As the war in Ukraine grinds on, some things remain clear: The human cost of this war is staggering, and Ukrainian civilians, of course, are paying the highest price. Thousands of lives have been lost, thousands more have been wounded, millions have been displaced, and towns and cities have been destroyed.

What else do we know? We know that the United States and NATO have been provoking Russia for years by, among other things, expanding membership among nations close to the Russian border. We know that Russia had choices about how to respond to those provocations, and it chose to respond with aggression.

We also know that Western responses to the war in Ukraine—constant coverage of the human cost, the recognition of Ukraine’s right to self-determination, and governments’ support in protecting the safety and dignity of refugees—have shown us a powerful model of how to respond to all wars, and how to care for all refugees. At the same time, those Western responses, however laudatory in Ukraine, have simultaneously reflected a deep hypocrisy and enormous double standard rooted in racism and xenophobia when refugees from other countries are involved.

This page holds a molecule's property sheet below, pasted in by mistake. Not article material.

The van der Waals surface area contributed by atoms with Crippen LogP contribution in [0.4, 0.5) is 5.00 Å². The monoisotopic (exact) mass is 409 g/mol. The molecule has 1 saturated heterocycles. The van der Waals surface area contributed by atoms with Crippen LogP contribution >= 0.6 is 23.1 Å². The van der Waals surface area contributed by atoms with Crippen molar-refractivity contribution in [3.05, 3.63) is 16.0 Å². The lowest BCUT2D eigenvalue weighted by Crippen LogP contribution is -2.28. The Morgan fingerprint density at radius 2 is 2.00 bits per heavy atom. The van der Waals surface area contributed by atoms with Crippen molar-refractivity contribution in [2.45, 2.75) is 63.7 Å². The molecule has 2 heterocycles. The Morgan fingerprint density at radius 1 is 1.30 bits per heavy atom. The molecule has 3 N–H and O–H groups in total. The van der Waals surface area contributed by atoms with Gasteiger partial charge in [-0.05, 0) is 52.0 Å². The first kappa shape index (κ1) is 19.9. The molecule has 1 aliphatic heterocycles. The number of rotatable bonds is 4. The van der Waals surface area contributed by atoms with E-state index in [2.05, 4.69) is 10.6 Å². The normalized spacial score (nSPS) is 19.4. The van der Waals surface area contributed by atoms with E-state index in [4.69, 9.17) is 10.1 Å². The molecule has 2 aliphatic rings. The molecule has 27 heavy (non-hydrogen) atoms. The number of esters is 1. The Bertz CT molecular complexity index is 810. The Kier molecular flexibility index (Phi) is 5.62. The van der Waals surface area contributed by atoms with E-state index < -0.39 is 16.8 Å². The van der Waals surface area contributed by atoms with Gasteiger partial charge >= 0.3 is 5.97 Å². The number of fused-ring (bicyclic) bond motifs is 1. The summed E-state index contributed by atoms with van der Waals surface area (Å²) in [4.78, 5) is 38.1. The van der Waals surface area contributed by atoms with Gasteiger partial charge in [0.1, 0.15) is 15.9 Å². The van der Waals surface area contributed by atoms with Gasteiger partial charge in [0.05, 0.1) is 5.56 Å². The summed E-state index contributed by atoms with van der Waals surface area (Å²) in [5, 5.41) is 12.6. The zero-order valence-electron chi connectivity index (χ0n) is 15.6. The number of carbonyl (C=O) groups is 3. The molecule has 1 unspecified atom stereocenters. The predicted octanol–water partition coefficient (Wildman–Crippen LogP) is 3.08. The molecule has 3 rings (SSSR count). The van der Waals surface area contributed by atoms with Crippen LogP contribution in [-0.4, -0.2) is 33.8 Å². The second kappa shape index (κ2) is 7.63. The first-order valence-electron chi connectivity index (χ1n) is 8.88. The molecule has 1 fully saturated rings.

There’s something else we know about the war in Ukraine: It is far more dangerous internationally than Washington’s decades-long global “war on terror.” This war has the potential to escalate to a nuclear exchange between the world’s biggest nuclear powers. The risk is less a calculated decision to use nuclear weapons than the fact that wars take on lives—and deaths—of their own, meaning that an unanticipated mistake by either side could quickly spiral out of control.

Read the full article here.

Phyllis Bennis directs the New Internationalism Project at the Institute for Policy Studies.

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